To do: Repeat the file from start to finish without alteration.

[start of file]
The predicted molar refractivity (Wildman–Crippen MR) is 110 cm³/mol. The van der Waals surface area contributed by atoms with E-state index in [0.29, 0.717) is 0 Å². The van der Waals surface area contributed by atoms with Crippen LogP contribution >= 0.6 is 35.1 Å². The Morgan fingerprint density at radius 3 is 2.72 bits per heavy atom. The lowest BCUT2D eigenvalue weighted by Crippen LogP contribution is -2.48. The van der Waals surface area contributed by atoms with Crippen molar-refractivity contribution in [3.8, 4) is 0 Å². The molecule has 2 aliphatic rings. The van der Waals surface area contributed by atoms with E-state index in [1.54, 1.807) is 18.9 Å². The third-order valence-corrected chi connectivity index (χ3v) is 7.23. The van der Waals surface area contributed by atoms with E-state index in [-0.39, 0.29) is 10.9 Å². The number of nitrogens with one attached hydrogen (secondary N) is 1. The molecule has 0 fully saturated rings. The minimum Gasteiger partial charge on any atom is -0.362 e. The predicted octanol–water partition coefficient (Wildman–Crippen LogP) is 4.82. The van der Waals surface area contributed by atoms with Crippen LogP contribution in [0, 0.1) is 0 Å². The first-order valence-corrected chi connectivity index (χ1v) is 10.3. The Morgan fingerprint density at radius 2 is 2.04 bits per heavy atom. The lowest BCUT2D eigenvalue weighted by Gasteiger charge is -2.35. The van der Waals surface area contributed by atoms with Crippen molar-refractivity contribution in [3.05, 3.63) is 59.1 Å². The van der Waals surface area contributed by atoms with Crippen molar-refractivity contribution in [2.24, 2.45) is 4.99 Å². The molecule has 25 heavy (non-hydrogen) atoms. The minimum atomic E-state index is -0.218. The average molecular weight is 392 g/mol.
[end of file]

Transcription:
The predicted molar refractivity (Wildman–Crippen MR) is 110 cm³/mol. The van der Waals surface area contributed by atoms with E-state index in [0.29, 0.717) is 0 Å². The van der Waals surface area contributed by atoms with Crippen LogP contribution >= 0.6 is 35.1 Å². The Morgan fingerprint density at radius 3 is 2.72 bits per heavy atom. The lowest BCUT2D eigenvalue weighted by Crippen LogP contribution is -2.48. The van der Waals surface area contributed by atoms with Crippen molar-refractivity contribution in [3.8, 4) is 0 Å². The molecule has 2 aliphatic rings. The van der Waals surface area contributed by atoms with E-state index in [1.54, 1.807) is 18.9 Å². The third-order valence-corrected chi connectivity index (χ3v) is 7.23. The van der Waals surface area contributed by atoms with E-state index in [-0.39, 0.29) is 10.9 Å². The number of nitrogens with one attached hydrogen (secondary N) is 1. The molecule has 0 fully saturated rings. The minimum Gasteiger partial charge on any atom is -0.362 e. The predicted octanol–water partition coefficient (Wildman–Crippen LogP) is 4.82. The van der Waals surface area contributed by atoms with Crippen LogP contribution in [0, 0.1) is 0 Å². The first-order valence-corrected chi connectivity index (χ1v) is 10.3. The Morgan fingerprint density at radius 2 is 2.04 bits per heavy atom. The lowest BCUT2D eigenvalue weighted by Gasteiger charge is -2.35. The van der Waals surface area contributed by atoms with Crippen molar-refractivity contribution in [3.05, 3.63) is 59.1 Å². The van der Waals surface area contributed by atoms with Crippen molar-refractivity contribution in [2.24, 2.45) is 4.99 Å². The molecule has 25 heavy (non-hydrogen) atoms. The minimum atomic E-state index is -0.218. The average molecular weight is 392 g/mol.